Using the Cache

I am trying to exploit some of the new numba features to speed up solver instantiation in numbakit-ode

Briefly, I have certain a function (_step) that takes another function (rhs). I have njitted both functions, and used FunctionType to avoid recompiling _step when another rhs functions is given.

When trying to cache the compillation, I get:

NumbaWarning: Cannot cache compiled function “_step” as it uses dynamic globals (such as ctypes pointers and large global arrays)

I am not sure if this is because caching functions using FunctionType is not supported or other spect of my step function, which contain constant arrays, but are no so large (~ 10 elements).

A small update. I built a very simple example and the cache seems to work. So I guess that the problem is in one of the layers of my code. Is there any way to get a better warning? (i.e. what is the dynamic global that is making trouble).

Hi @hgrecco !

I ran into this issue a month ago. I posted some simple reproducers and @stuartarchibald was kind enough to be able to pin-point why this still doesn’t work for all cases. The TL;DR is that only functions that were small enough to be inlined will work.

Sincerely,
Caleb

Thanks @CalebBell for the link. I certainly hoped that Cannot cache functions with callable arguments · Issue #6251 · numba/numba · GitHub was going to be a game changer. Indeed, I have played with the implementation and it works in certain cases. .

I do not think that exposing the LLVM flags is the right way to go. It seems to me that it would lead to a fragile and inconsistent user experience. There is a path that I think could work when a explicit signature is provided: do not inline the target of any argument typed as FunctionType. Example:

import numba as nb
from numba import float64, types

func_sig = types.FunctionType(float64(float64))

@nb.njit(float64(func_sig, float64))
def step(func, x):
    # I keep it simple here for demonstration purposes
    # but this function could be as complex as required
    # by the algorithm.
    return func(x)

In this case, step will be compiled but func will never be inlined. Therefore, storing step in the cache should be possible.

best,

Hernán

Ps.- In numbakit-ode I implemented a numba compatible newton and bisect methods. I was planning at some point to move them out to a numbakit-optimize package. But if you have something done along this line, I would be happy to use it or contribute.

Hi Hernán,

Your strategy sounds really good to me. I only proposed inlining everything out of a lack of creativity.
For all my applications I’m able to provide full signatures for every call, although I presently don’t apply them as that forces numba to compile those functions right away. It takes tens of minutes to compile everything in my libraries, mostly a few functions that seem to slow down due to the use of strings.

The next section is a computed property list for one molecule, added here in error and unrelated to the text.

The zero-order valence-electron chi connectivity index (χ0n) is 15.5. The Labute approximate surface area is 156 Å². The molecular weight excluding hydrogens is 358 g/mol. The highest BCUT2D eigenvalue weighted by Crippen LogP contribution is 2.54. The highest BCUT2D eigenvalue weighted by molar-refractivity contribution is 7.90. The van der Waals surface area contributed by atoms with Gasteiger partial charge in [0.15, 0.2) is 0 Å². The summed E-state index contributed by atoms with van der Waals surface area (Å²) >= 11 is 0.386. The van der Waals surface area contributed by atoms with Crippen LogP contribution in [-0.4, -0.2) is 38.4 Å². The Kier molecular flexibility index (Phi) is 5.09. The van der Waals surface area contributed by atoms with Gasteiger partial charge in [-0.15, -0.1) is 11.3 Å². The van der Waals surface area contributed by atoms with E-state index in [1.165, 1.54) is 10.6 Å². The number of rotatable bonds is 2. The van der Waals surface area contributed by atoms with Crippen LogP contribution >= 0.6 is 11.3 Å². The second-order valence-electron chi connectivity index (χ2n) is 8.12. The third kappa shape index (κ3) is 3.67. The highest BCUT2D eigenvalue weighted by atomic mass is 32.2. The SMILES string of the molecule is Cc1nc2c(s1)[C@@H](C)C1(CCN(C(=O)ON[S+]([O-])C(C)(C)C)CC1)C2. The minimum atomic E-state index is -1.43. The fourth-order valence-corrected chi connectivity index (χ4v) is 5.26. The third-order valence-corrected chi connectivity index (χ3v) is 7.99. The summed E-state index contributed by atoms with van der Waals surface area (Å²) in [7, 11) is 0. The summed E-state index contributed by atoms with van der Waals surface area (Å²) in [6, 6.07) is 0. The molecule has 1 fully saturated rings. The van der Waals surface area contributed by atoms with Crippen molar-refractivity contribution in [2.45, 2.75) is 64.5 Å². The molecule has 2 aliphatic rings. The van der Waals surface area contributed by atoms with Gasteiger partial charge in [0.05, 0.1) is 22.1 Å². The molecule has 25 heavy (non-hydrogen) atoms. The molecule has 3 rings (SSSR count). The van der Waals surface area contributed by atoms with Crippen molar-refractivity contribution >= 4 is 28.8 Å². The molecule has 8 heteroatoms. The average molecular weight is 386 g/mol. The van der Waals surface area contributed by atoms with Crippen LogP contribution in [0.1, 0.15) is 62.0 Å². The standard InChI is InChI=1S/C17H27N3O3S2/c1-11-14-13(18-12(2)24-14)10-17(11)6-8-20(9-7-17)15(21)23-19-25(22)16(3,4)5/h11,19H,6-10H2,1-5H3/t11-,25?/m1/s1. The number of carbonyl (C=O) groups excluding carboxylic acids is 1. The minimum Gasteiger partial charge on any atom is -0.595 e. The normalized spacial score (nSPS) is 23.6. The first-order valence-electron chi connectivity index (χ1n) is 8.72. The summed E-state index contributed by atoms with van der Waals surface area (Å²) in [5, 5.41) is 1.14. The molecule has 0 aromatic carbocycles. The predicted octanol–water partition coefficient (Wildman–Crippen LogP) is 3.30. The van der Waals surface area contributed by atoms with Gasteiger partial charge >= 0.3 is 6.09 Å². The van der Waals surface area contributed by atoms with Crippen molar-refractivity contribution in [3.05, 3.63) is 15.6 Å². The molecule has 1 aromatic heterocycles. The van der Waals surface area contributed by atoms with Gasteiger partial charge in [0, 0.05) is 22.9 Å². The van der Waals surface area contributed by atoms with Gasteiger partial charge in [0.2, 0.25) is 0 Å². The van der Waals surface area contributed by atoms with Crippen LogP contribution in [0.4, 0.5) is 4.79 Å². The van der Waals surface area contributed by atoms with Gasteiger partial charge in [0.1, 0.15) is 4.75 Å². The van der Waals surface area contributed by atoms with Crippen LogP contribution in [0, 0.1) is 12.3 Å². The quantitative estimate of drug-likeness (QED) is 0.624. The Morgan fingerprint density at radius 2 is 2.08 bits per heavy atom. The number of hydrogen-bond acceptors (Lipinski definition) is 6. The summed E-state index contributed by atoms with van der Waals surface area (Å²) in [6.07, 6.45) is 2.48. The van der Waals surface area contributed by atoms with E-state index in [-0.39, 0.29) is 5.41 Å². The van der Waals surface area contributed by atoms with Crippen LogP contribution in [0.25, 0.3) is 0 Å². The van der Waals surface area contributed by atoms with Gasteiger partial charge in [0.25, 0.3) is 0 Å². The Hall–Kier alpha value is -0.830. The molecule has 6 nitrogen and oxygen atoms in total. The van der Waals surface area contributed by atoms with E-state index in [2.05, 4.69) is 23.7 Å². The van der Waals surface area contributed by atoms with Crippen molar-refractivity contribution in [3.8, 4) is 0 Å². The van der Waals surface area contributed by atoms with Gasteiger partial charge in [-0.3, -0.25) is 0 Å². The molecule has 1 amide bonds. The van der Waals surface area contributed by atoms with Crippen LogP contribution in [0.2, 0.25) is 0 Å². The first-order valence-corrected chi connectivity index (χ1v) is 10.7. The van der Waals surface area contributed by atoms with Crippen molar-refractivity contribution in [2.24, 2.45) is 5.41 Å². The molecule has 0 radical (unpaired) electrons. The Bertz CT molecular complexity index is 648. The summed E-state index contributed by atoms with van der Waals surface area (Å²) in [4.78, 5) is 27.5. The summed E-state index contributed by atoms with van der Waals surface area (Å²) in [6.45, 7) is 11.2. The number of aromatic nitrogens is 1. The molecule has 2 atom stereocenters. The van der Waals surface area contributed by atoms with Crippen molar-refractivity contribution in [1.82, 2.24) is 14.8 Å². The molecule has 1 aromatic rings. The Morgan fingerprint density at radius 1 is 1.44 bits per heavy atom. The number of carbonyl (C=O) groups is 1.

I’m so glad you are working on numbakit-ode. It’s tough to get good performance out of scipy.integrate. I only have a few places that integrate right now but there are plenty more applicatiosn in the future!

I am not proud of the numerical methods I have implemented or anything. I coded them originally to be fast with PyPy, and then was able to coerce them to work with numba. I am not scared to tough them or anything, but I am definitely not looking to share them widely to the world.

I do know Yoel Cortes is pretty proud of his collection of solvers, GitHub - yoelcortes/flexsolve: Flexible function solvers and might be more interested in maintaining a numba-compatible solver library!

Thank you again for all your incredible work. Pint is still so cool to use!

Sincerely,
Caleb

Hi Caleb,

Indeed, compilation takes too long. I is fine to do it one time but now makes certain libraries difficult to use. I think my suggestion (or similar such as having a NoInlineFunctionType) could work. Let’s see what the numba devs think of this approach. I think it makes sense but I am not sure if it can be easily implemented in Numba.

By the way, I have developed numbakit-anjit as way to simplify using signatures with numba. Briefly, it can build and apply a signature from Python annotations, use another fuction signature as signature (or part of it, e.g. return type, the type of an argument, etc) and register certain signatures for later reuse.

Best,

Hernán

Ps.- Thanks for you comments about Pint! My work on the Pint, PyVISA and other open source projects have been great opportunity to contribute back and meet fantastic people.

@hgrecco RE:

I do not think that exposing the LLVM flags is the right way to go. It seems to me that it would lead to a fragile and inconsistent user experience. There is a path that I think could work when a explicit signature is provided: do not inline the target of any argument typed as FunctionType.

Any chance you could open a ticket on the issue tracker about this please? It may be that this is a way through and needs discussion! It’s certainly possible to prevent inlining of functions, Numba does this internally already to create a consistent optimisation experience regardless of whether there’s a “wrapper” around your compiled function (e.g. a special wrapper so Python can call your function).

Thanks!

Done: Wrapper or type to avoid inlinng · Issue #6972 · numba/numba · GitHub

@hgrecco Many thanks for opening the issue!